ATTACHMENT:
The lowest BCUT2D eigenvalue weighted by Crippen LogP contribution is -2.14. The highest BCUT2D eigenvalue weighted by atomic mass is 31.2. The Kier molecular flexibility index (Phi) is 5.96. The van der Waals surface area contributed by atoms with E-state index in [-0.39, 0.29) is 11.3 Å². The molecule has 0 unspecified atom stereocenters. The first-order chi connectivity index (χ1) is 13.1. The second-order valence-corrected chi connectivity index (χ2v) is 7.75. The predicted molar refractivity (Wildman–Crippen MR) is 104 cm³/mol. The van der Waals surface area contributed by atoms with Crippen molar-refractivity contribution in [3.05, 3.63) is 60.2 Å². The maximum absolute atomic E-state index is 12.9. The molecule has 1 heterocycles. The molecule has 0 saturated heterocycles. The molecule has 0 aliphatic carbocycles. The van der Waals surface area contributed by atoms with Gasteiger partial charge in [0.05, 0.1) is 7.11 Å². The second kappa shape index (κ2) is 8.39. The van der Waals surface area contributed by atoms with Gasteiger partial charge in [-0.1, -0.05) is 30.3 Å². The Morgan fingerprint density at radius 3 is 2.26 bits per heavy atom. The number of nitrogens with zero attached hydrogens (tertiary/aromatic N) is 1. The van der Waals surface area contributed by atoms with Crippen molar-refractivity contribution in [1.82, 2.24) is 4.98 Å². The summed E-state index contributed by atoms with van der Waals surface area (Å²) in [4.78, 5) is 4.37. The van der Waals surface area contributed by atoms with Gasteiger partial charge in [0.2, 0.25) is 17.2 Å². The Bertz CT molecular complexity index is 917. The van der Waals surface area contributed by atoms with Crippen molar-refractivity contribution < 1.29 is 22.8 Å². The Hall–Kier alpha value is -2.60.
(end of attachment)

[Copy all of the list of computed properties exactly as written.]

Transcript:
The lowest BCUT2D eigenvalue weighted by Crippen LogP contribution is -2.14. The highest BCUT2D eigenvalue weighted by atomic mass is 31.2. The Kier molecular flexibility index (Phi) is 5.96. The van der Waals surface area contributed by atoms with E-state index in [-0.39, 0.29) is 11.3 Å². The molecule has 0 unspecified atom stereocenters. The first-order chi connectivity index (χ1) is 13.1. The second-order valence-corrected chi connectivity index (χ2v) is 7.75. The predicted molar refractivity (Wildman–Crippen MR) is 104 cm³/mol. The van der Waals surface area contributed by atoms with Crippen molar-refractivity contribution in [3.05, 3.63) is 60.2 Å². The maximum absolute atomic E-state index is 12.9. The molecule has 1 heterocycles. The molecule has 0 saturated heterocycles. The molecule has 0 aliphatic carbocycles. The van der Waals surface area contributed by atoms with Gasteiger partial charge in [0.05, 0.1) is 7.11 Å². The second kappa shape index (κ2) is 8.39. The van der Waals surface area contributed by atoms with Gasteiger partial charge in [-0.1, -0.05) is 30.3 Å². The Morgan fingerprint density at radius 3 is 2.26 bits per heavy atom. The number of nitrogens with zero attached hydrogens (tertiary/aromatic N) is 1. The van der Waals surface area contributed by atoms with Crippen molar-refractivity contribution in [1.82, 2.24) is 4.98 Å². The summed E-state index contributed by atoms with van der Waals surface area (Å²) in [4.78, 5) is 4.37. The van der Waals surface area contributed by atoms with Gasteiger partial charge in [0.2, 0.25) is 17.2 Å². The Bertz CT molecular complexity index is 917. The van der Waals surface area contributed by atoms with Crippen molar-refractivity contribution < 1.29 is 22.8 Å². The Hall–Kier alpha value is -2.60.